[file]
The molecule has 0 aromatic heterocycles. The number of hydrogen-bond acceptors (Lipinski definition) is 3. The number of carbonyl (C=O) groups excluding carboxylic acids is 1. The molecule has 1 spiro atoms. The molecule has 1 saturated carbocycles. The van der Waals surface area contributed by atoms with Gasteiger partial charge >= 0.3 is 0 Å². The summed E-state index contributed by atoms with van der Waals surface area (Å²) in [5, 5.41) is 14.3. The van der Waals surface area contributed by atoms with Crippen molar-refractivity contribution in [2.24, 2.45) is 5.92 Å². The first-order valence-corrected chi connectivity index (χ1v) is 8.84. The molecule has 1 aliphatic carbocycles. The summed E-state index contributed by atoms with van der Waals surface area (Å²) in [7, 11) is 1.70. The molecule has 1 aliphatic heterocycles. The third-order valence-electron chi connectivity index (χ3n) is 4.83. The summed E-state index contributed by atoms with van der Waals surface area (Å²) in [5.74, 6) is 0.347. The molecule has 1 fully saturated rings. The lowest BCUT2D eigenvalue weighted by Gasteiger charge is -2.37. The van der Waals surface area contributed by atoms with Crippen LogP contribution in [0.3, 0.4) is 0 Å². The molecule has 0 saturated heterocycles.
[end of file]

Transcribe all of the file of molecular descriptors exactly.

The molecule has 0 aromatic heterocycles. The number of hydrogen-bond acceptors (Lipinski definition) is 3. The number of carbonyl (C=O) groups excluding carboxylic acids is 1. The molecule has 1 spiro atoms. The molecule has 1 saturated carbocycles. The van der Waals surface area contributed by atoms with Gasteiger partial charge >= 0.3 is 0 Å². The summed E-state index contributed by atoms with van der Waals surface area (Å²) in [5, 5.41) is 14.3. The van der Waals surface area contributed by atoms with Crippen molar-refractivity contribution in [2.24, 2.45) is 5.92 Å². The first-order valence-corrected chi connectivity index (χ1v) is 8.84. The molecule has 1 aliphatic carbocycles. The summed E-state index contributed by atoms with van der Waals surface area (Å²) in [7, 11) is 1.70. The molecule has 1 aliphatic heterocycles. The third-order valence-electron chi connectivity index (χ3n) is 4.83. The summed E-state index contributed by atoms with van der Waals surface area (Å²) in [5.74, 6) is 0.347. The molecule has 1 fully saturated rings. The lowest BCUT2D eigenvalue weighted by Gasteiger charge is -2.37. The van der Waals surface area contributed by atoms with Crippen LogP contribution in [0.3, 0.4) is 0 Å². The molecule has 0 saturated heterocycles.